Review Summary: Double the drummers, double the fun
Right from the start, it’s clear “Milk Famous” is going to take a shadier and less upbeat path than its 2009 predecessor, “It’s Frightening.” Instead of starting with a song similar to the explosive “Percussion Gun” that began their previous effort, “Milk Famous” starts on the dark and almost dissonant “Heavy Metal.” The song is a good harbinger of the sounds to come on White Rabbits’ new release -- the sound of a more mature and refined band.
The album pulls the listener back and forth, moving from standard indie-rock fare, to songs scattered with piano, to songs that feel like they were created with the help of psychedelics, to songs that are just downright catchy.
In the second track, “I’m Not Me,” the best song on the album, piano begins to trickle in behind the vocals and guitar, and the song starts to pick up speed. Faster and faster it goes, guitar, piano, vocals, now drums, too, building and building until it breaks into relative calm. Patterson continues to sing, accompanied by some layered drums, trippy guitar, and backup vocalist Alexander Even. But rapidly, the song changes again, with Patterson now clearly in the foreground, backed by a piano that punctuates his words as he sings, “I’m, not, me,” pausing after each syllable. The song continues on in a similar fashion until the final minute, when, like embers after a great blaze, it fades, steadily growing weaker and weaker, getting the listener ready for the song that follows.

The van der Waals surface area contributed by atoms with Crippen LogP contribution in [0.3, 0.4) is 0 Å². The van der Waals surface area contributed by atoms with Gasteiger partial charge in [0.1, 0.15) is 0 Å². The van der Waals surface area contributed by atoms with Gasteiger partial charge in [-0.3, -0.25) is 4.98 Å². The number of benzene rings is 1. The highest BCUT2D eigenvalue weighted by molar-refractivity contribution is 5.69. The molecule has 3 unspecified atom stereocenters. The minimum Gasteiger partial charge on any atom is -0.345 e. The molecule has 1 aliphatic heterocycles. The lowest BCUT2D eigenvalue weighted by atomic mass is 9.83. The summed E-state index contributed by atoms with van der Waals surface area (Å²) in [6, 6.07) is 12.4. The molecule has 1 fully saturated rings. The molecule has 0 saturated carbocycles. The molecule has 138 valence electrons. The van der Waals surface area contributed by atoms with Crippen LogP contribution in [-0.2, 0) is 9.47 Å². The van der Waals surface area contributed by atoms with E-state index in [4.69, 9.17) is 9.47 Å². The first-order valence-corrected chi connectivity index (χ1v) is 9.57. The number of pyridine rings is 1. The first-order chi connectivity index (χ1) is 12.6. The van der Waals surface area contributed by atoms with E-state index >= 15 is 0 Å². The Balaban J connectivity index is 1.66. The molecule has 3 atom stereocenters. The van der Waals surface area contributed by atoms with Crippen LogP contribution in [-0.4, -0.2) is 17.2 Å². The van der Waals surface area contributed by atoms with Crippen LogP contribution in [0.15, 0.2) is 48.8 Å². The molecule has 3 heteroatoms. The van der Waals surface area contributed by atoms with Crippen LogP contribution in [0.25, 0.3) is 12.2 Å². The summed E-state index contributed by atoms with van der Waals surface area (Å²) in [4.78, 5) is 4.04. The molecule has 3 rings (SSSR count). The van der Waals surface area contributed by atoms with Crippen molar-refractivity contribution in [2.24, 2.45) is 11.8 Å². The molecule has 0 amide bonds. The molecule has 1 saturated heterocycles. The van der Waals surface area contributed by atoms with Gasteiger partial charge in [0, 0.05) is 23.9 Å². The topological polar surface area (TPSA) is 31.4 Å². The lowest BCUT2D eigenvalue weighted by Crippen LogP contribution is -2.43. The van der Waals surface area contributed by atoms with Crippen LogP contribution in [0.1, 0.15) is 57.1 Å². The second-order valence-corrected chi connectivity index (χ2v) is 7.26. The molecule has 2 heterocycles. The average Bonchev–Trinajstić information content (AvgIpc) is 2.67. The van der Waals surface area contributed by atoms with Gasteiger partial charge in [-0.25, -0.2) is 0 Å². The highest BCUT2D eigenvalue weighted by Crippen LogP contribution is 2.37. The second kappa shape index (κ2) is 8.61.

Interestingly, White Rabbits has two drummers, a strategy that was popular in the ’70s with bands like The Grateful Dead and the Allman Brothers Band. However, this technique isn’t used by all that many contemporary bands, which White Rabbits uses to its advantage, crafting and intertwining great drumming, adding complexity and uniqueness to their music.
While White Rabbits doesn’t quite create any other songs that are on the level of the standout track “I’m Not Me,” and parts of the second half feel too similar to one another, lacking any kind of real punch, the whole record is more than worth listening to and has its fair share of great songs.
“Everyone Can’t Be Confused” has a laid-back and groovy bass line that runs throughout, pervading and tingling the senses. The lead single, “Temporary,” starts off cold and distant before slickly transforming into an impassioned and raucous rocker. Album closer “I Had It Coming” is just about as great a finisher for the album as I can imagine, with its laid-back instrumentation and wistful sound and lyrics. It’s like the band doesn’t want to end the album on which they clearly worked so hard.
And, again, the band has two drummers, which is freakin’ cool.